In a recent report by the USC Annenberg School of Communications on the digital turning point in Americans’ lives, local weekly newspapers were one of the few potential bright spots in the print newspaper’s future. Lake Oswego is in luck because the Lake Oswego Review has been serving this community for the past 99 years. With a commitment by editor Martin Forbes to “do the best in the business in covering Lake Oswego,” here are 10 reasons why you should add yourself to the 5,831 subscribers.
- It’s community journalism at its best. The Oregon Newspaper Publishers Association seems to think so, honoring the Lake Oswego Review with 15 awards in its 2011 Better Newspaper Contest. This local weekly earned national bragging rights too with two first place awards from the National Newspaper Association for its L.O. sales promotion section and Perspectives, its annual magazine supplement.
- It’s the bearer of good news. Tired of reading about the depressed economy, high unemployment, gloom and doom? Open up the Lake Oswego Review for stories about neighbors helping neighbors, high school students organizing a canned food drive, an Eagle Scout earning his badge and be reminded of all that’s right in your corner of the world.
- Perspectives. Once a year the Lake Oswego Review puts out its annual magazine, Perspectives, spotlighting people and businesses based on a theme. In the past the paper has covered: 2008: A Day In The Life, 2009: Best Ever, 2010: Extraordinary People, 2011: Small Business, Big Impact and coming in March: Untold Stories
- Police Blotter. You can tell a lot about the town I live in and perhaps the humor of reporter Cliff Newell, when you read the Lake Oswego Review’s Police Blotter. Information is gleaned from incident reports filed with the Lake Oswego Police Department but the flavor in which they are written comes from Review. This stuff is so popular, the newspaper even does a year-end roundup of the best entries. Where else are you going to read that, “A dog was reported to be barking for hours on Lindsay Court. However, as always happens in such cases, the dog was silent when police came to investigate.” It must have been another slow week in Lake Oswego because here was another entry, “A litter bug is leaving bags of debris along Lakeview Boulevard.”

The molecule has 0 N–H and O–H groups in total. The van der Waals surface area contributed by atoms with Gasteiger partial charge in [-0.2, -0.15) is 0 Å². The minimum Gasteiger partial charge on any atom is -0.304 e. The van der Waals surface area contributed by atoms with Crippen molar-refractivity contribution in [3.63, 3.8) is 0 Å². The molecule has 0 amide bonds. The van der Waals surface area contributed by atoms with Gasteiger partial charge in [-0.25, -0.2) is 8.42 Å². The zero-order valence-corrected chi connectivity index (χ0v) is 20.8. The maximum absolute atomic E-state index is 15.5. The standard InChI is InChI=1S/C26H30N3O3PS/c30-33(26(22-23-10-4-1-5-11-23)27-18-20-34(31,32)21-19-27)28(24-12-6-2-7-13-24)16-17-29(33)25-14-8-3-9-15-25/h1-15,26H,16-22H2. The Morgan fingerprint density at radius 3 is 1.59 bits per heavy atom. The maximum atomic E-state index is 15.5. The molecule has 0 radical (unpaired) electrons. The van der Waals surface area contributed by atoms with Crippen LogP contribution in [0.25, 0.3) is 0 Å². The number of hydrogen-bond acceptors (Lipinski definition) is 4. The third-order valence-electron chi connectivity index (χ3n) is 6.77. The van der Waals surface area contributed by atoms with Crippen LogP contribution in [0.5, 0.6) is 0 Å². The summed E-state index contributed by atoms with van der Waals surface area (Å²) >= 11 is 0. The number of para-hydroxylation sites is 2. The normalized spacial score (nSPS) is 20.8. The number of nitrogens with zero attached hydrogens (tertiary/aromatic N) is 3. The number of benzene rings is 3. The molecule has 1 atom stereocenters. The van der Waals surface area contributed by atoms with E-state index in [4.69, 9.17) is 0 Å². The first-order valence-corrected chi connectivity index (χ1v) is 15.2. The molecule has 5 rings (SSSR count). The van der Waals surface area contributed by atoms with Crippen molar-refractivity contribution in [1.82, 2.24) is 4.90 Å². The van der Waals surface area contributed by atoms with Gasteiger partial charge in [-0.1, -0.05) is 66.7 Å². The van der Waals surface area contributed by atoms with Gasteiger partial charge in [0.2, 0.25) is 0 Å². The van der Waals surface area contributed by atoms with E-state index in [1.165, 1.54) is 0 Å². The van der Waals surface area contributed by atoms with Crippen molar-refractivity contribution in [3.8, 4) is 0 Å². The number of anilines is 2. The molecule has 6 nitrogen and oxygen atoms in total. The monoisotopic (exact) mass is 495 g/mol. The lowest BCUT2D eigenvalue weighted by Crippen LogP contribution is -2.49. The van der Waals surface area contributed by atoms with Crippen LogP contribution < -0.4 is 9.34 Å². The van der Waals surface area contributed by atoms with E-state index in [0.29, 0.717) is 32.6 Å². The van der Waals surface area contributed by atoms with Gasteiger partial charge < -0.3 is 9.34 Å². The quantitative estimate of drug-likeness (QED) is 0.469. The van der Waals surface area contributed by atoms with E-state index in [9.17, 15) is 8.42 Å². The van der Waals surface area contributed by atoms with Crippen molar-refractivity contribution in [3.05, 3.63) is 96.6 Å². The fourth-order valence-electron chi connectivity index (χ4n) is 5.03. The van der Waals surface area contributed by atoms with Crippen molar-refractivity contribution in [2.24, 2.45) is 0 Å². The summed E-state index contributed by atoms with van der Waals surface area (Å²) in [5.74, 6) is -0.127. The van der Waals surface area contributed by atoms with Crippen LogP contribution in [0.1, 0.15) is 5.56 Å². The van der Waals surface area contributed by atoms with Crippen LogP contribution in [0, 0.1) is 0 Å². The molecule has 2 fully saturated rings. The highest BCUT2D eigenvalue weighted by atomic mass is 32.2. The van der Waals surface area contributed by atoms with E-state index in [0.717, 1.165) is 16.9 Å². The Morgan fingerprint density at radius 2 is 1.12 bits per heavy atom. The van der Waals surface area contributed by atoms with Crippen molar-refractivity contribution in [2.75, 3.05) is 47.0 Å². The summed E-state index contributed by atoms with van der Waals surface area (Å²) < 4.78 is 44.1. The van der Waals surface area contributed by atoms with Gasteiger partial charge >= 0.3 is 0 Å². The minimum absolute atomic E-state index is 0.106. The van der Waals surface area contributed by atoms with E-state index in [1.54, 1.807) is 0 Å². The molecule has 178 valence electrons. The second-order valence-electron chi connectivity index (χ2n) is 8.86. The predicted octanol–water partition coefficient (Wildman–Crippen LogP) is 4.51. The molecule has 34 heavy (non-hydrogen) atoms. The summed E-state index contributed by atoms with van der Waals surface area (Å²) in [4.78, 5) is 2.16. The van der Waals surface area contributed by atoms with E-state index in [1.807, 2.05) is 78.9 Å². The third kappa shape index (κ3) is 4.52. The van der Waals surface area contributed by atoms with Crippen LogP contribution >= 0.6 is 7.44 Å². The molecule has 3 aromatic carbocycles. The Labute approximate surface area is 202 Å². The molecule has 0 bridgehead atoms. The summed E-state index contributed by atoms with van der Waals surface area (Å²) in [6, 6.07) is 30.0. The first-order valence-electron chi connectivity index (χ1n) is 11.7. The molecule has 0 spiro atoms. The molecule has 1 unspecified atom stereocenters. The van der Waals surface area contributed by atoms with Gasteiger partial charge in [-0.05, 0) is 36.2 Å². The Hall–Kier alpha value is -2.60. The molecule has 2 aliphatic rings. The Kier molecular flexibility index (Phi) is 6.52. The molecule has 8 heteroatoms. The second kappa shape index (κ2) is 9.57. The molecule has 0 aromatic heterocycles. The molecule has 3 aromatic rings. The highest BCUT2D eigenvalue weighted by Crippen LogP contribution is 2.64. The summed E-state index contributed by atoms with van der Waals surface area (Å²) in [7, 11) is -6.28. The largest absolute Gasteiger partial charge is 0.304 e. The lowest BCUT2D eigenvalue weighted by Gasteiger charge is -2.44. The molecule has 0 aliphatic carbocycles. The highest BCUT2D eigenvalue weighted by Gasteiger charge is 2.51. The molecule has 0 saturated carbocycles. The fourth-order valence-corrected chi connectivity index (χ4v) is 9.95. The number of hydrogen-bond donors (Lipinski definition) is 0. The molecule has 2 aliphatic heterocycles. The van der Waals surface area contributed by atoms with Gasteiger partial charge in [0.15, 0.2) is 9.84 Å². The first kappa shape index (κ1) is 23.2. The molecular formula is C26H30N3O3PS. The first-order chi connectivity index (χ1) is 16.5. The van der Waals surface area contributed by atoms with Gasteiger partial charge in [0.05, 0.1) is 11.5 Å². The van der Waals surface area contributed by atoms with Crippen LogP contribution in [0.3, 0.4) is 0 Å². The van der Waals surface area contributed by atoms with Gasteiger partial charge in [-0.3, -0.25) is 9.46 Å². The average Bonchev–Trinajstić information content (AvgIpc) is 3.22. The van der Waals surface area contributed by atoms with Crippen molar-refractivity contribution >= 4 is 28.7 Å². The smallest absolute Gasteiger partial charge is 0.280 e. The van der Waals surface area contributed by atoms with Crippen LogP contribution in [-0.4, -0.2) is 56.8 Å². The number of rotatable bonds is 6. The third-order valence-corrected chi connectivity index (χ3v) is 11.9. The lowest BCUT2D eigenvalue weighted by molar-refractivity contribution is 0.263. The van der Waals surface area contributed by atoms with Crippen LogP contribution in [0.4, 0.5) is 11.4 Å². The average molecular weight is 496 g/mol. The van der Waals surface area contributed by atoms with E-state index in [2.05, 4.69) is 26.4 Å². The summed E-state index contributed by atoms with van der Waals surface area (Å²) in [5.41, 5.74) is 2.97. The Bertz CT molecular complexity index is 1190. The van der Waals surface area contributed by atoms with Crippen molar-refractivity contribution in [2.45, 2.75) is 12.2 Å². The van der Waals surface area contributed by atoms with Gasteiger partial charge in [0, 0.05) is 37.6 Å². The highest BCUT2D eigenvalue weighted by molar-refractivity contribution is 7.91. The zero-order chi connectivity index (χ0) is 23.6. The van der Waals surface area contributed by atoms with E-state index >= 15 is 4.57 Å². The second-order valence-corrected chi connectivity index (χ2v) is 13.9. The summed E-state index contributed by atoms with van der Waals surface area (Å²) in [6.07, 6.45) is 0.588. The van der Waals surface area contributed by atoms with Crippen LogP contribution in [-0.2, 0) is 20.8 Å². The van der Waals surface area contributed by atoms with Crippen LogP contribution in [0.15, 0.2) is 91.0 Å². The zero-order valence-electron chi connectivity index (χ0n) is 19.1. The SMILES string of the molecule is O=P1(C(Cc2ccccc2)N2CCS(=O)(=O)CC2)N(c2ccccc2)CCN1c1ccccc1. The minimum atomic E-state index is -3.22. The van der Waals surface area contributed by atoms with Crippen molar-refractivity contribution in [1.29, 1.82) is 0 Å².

- “Lifting the Fork” column. Reporter and food enthusiast Barb Randall has been writing this award winning column for close to seven years which provides a perfect venue for her lifelong passion for cooking. “Dinner wasn’t just dinner in my family,” she explains. “It was an adventure.” She encourages her readers to experiment in the kitchen offering new recipes each week including her 5/30 selections which feature five ingredients ready in 30 minutes or less.
- Vern Uyetake’s photos. The Review photographer, Vern Uyetake, seems ubiquitous in this town. Show up to an event, whether it’s a high school basketball game or the Lions Club 4th of July Pancake Breakfast, and chances are he’ll be there chronicling it for Review readers. He has been with the newspaper for 20 years because taking photographs, “doesn’t feel like a job.” His talent has been recognized by the Oregon Newspaper Publishers Association but the recognition that means the most to him is when a resident comes up to him and says, “I liked that picture that you took.”
- Be an informed voter. Lake Oswego may be a small town but it has its issues like the West End Building or the Foothills development. Read the news stories as well as the letters to the editor and you’ll gain a better understanding of all sides to the decisions you need to make
- Help support your local economy. Through ads and news stories, the Review keeps local businesses in the spotlight like the opening of Soletta Shoes in Lake View Village or profiling local business owners like Mike Buck of Gubanc’s Restaurant and Pub. These are the businesses that in turn support our schools and community in a myriad of ways and the Review lets you know the stories behind the storefront.
- Price can’t be beat. At $34 dollars a year for a mailed subscription ($32 for seniors), the Lake Oswego Review is a bargain considering the entertainment and information delivered on a weekly basis.
- It’s a chance to let your voice be heard. The Lake Oswego Review is a hub for local opinion. Editor Martin Forbes says the hottest topics in recent years have been The West End Building, Portland Streetcar, Foothills development and the move to bring home football games back to the Lakeridge high school campus. Join in the discussion.
Your voice can be heard here too–what’s something you love about Lake Oswego? And remember, if you like what you read here, consider subscribing by clicking the “Sign me up” button at the top of the right hand column.